However, there is another issue to contend with, and this may in fact have an effect on whether Switch owners dip their toes in or not. What is it that might keep some people away? The entire concept of toys-to-life in general! Yes, quite the sweeping statement and one that will have most long-term fans up in arms, but whereas established platforms gave players the chance to dip into all of the past entries, that is not possible for new Switch owners.

Screenshot for Skylanders Imaginators on Nintendo Switch

Toys for Bob has to be commended for attempting to once more make it so those that played previous Skylanders can use their accrued figurines in this new romp to unlock plenty of extras. However, there are some problems. First off, Trap Team and SuperChargers accessories (including the Nintendo exclusive duo of Donkey Kong and Bowser SuperChargers) are not compatible with this iteration, so anyone with a large selection of those will be disappointed. Secondly, it also means that there are whole sections of Imaginators unavailable to those who are complete newcomers to the series, jumping in on Switch for their first ever Skylanders experience. Having whole levels locked away, only accessible if more toys are purchased, means that to get the most out of this, deep investment into the entire series is required, and that will be a big ask for early Nintendo Switch adopters that already just splashed a lot of cash for the hardware and various controller accessories.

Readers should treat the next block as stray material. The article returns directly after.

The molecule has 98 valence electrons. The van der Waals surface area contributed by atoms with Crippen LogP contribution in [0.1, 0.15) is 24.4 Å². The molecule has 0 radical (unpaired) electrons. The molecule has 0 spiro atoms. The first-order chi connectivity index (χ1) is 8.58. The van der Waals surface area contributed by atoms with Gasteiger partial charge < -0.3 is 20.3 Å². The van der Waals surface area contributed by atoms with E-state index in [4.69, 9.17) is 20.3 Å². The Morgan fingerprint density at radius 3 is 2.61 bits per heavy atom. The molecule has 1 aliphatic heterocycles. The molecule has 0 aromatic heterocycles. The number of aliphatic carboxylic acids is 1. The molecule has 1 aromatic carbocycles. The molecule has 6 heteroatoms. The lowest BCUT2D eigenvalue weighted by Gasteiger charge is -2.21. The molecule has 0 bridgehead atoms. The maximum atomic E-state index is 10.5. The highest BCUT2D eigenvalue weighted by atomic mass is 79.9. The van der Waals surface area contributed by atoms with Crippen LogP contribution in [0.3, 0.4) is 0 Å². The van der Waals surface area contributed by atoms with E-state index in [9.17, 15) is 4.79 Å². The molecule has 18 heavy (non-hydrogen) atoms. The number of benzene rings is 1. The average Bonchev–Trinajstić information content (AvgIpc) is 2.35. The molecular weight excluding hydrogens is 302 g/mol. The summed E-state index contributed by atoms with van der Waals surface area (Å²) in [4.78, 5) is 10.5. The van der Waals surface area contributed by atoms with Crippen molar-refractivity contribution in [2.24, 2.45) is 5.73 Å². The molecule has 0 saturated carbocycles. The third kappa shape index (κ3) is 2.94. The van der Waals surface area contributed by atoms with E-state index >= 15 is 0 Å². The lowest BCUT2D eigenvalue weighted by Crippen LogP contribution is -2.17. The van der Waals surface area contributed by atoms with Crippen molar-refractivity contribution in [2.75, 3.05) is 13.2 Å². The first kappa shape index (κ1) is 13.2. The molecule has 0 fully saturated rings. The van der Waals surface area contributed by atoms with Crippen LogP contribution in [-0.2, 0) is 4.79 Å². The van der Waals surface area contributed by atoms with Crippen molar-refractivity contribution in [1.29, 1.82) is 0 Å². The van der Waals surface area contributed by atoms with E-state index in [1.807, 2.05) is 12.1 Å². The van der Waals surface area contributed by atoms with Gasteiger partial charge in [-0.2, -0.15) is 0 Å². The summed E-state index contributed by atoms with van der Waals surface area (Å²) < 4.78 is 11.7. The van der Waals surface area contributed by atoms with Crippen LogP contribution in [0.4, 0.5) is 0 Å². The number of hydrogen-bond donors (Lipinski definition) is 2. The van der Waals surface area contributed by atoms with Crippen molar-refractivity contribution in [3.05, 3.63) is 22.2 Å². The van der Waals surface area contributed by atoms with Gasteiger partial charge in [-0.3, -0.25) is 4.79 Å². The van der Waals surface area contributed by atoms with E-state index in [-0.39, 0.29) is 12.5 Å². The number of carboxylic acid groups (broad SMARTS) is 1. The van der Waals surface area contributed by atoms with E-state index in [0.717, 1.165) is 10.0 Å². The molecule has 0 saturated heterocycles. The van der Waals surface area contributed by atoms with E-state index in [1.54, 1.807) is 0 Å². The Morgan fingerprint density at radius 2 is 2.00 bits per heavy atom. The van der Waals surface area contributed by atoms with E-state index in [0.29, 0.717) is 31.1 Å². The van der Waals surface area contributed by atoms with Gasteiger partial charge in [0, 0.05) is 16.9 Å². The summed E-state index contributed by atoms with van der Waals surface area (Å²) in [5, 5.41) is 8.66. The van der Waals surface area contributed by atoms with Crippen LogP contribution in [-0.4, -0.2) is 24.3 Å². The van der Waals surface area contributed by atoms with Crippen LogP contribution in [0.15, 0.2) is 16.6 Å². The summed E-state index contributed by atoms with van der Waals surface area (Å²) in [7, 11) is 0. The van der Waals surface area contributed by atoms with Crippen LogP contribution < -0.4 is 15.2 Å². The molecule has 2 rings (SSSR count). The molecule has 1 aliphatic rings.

Again, this is just something of note, and not a major strike against what is a highly engaging piece of software. With the amount of content packed in for first-timers, it is nowhere near as bad a situation as it could have been but, still, the whole idea here is that this is the first ever Skylanders for Nintendo Switch, so it should not be presumed that older Skylanders fans will be signing up for this release of Imaginators. After all, they will likely have already bought it in the run-up to Christmas on their preferred format. Therefore, those getting this on Switch are more likely to be fresh blood when it comes to the series, and, thus, should not have to be faced with a barrage of "Only XYZ type of Skylander can open this portal!" as it can be quite disheartening to discover a new area, to then be told it is inaccessible.

Screenshot for Skylanders Imaginators on Nintendo Switch

Cubed3 Rating

7/10
Rated 7 out of 10

Very Good - Bronze Award

Rated 7 out of 10

For those wanting to scratch that 3D platform itch, and think that Super Mario Odyssey is too far off into the future, Skylanders Imaginators is the perfect remedy. Activision and Toys for Bob have once more delivered a highly entertaining adventure, filled with hidden goodies galore, and an amusing script, on top of an extremely solid platforming escapade. Newcomers may grow frustrated at the amount of content locked behind 'pay walls' ('toy' walls?) but the core story has enough meat to keep early Nintendo Switch adopters satiated; as for long-term fans with a large toy collection, this is superb.

Developer

Toys for Bob

Publisher

Activision Blizzard

Genre

3D Platformer

Players

1

C3 Score

Rated $score out of 10  7/10

Reader Score

Rated $score out of 10  0 (0 Votes)

European release date Out now   North America release date Out now   Japan release date Out now   Australian release date Out now